It was a relief when five o'clock came around.
Juliet never obtains joy, of course.

[The covers are so different! I like the Canadian one best; the title font wins it. The flamingo is a reference to a codename late in the story.]

Tuesday, November 06, 2018

Your eloquence was boring in the end

But You are not without fault, O Season. I shall tell You wherein lay Your fault. You did not wish, O Season, to confine Yourself to the boundaries of reality. No reality satisfied You. You looked beyond every realization. Not finding satisfaction in reality, You created superstructures out of metaphors and poetic figures. You moved about in the associations, allusions, imponderabilia between things. Every thing alluded to some other thing, and that one appealed another farther off, and so on, without end. Your eloquence was boring in the end. People became fed up with that coming and going on waves of endless phraseology. That's right, phraseology — pardon the word. This became clear when, here and there, a yearning for relevance began to awaken in many souls. At that moment You were already defeated. The boundaries of Your universality became visible, and Your great style, Your beautiful baroque, which was appropriate for reality during Your good times, now turned out to be a mannerism. Your sweetness and Your pensiveness bore the mark of youthful exaltation. Your nights were immense and endless, like the megalomaniacal sighs of lovers, but they were swarms of apparitions, like the ravings of hallucinators. Your fragrances were excessive and beyond the capacity of humans for rapture. Under the magic of Your touch everything dematerialized and grew toward its more distant, always higher, forms. Your apples were eaten while dreaming about the fruits of heavenly landscapes, and near Your peach trees people thought about ethereal fruits that could be consumed by the sense of smell alone. You had on Your palette only the highest registers of colours; you did not know the satiey and firmness of dark, earthy, rich brown. Autumn is the yearning of the human soul for materiality, for relevance, for boundaries. When for obscure reasons people's metaphors, projects, dreams begin yearning for realization, the time of autumn arrives.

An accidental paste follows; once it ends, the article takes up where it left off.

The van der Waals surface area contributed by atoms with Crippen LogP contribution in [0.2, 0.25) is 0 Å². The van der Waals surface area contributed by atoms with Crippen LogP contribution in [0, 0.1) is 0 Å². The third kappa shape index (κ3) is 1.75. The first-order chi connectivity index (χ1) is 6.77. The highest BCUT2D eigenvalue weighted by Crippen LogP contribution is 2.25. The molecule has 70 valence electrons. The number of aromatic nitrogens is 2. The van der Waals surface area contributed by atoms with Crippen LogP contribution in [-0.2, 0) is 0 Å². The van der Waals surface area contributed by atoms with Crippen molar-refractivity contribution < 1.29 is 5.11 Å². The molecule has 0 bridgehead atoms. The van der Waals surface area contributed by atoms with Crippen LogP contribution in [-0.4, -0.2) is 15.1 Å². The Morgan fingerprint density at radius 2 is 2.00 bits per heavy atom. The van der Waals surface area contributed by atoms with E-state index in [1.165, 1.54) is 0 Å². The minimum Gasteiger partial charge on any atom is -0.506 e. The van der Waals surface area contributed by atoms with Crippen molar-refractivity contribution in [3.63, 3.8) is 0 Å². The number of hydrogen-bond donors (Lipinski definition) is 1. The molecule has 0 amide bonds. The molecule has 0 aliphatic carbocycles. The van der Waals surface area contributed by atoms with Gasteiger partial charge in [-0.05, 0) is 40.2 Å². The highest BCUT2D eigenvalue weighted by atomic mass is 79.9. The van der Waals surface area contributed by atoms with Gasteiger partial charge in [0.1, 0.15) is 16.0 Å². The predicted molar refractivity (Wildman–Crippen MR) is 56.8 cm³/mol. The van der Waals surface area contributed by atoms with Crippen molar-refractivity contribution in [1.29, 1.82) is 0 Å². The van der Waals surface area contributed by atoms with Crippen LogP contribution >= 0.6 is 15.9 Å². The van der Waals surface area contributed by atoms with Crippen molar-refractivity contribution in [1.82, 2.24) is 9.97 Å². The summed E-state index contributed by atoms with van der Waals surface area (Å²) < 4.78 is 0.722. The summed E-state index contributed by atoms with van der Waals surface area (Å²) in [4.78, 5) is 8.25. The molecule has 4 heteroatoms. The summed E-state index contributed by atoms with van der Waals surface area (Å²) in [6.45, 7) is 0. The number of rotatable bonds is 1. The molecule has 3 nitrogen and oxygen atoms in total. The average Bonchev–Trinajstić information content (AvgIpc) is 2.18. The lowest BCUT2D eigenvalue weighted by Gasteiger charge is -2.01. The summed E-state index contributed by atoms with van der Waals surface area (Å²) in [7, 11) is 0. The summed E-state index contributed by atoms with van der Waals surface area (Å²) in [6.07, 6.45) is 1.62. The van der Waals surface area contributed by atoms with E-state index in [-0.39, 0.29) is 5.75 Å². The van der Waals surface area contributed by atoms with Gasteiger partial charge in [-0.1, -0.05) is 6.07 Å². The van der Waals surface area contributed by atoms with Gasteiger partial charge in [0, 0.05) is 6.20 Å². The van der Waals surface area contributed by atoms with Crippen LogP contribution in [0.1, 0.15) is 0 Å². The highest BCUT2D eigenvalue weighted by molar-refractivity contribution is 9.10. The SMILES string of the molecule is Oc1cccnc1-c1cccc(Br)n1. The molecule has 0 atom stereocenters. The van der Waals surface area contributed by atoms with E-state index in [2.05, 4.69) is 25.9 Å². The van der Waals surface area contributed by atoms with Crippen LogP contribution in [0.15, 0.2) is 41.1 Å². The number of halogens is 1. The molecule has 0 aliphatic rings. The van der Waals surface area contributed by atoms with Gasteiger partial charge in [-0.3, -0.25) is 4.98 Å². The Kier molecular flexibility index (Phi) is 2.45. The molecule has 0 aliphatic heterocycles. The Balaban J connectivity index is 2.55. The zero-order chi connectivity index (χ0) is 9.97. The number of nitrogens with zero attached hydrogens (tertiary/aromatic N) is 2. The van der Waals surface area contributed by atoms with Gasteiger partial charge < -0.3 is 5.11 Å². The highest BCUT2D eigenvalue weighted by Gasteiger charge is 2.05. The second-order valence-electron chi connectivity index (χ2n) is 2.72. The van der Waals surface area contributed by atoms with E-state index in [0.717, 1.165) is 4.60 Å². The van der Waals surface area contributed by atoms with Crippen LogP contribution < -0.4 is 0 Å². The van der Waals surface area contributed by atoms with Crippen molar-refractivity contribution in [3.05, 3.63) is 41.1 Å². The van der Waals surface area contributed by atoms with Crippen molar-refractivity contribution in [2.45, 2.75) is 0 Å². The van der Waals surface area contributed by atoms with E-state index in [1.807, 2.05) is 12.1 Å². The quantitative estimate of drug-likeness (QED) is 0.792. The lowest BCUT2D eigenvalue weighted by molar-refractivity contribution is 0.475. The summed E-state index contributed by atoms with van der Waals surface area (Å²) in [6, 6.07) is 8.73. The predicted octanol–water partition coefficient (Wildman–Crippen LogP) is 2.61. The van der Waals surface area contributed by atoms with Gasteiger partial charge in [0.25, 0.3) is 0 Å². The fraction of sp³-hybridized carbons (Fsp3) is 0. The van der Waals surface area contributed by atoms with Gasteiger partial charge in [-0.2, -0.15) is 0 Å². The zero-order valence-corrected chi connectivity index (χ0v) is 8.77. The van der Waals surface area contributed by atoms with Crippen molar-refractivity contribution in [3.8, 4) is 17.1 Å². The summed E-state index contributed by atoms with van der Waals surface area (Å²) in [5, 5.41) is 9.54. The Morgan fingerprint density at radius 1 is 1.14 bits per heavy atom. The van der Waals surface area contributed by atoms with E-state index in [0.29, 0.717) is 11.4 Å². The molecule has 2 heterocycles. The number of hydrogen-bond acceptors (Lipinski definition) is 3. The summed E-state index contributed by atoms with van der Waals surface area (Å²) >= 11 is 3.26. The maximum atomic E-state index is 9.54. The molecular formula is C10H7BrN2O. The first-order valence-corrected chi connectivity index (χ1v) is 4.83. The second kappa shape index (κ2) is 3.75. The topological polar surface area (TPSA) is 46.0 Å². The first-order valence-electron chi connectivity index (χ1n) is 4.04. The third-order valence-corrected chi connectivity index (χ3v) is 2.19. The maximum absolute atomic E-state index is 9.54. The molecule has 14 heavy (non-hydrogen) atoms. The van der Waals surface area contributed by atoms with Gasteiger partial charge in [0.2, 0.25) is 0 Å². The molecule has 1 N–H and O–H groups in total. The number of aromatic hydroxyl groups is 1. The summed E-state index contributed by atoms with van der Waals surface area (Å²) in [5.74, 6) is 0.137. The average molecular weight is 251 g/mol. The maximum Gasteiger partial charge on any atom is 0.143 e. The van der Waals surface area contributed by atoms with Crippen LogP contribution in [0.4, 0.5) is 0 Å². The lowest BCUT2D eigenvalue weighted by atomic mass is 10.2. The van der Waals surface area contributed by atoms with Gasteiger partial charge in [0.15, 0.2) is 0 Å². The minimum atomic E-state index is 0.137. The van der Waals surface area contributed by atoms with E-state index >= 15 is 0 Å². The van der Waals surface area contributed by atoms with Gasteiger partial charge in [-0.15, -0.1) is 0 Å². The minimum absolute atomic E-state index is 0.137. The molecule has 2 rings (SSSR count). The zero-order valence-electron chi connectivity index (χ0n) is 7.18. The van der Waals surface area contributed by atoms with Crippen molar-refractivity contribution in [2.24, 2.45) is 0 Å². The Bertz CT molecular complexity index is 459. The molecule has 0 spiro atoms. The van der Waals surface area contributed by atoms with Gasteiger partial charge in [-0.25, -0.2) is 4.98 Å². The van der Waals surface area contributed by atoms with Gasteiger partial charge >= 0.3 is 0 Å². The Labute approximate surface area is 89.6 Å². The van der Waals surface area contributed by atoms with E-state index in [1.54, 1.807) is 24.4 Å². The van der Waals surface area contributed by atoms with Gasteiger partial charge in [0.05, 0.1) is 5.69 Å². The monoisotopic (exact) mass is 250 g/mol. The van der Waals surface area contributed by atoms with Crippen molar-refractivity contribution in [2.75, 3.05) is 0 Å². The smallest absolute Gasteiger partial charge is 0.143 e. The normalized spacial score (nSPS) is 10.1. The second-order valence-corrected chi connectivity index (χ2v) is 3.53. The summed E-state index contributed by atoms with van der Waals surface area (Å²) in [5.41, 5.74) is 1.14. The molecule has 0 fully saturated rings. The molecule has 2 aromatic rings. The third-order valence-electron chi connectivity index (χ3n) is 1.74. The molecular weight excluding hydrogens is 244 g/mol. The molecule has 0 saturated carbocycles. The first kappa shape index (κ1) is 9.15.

— from "Autumn" in Collected Stories, by Bruno Schulz.

Summer's really over now; it did feel like wave upon wave, like megalomaniacal sighs of lovers. It was too much. "Autumn is the yearning of the human soul for materiality, for relevance, for boundaries." Is that what I crave now?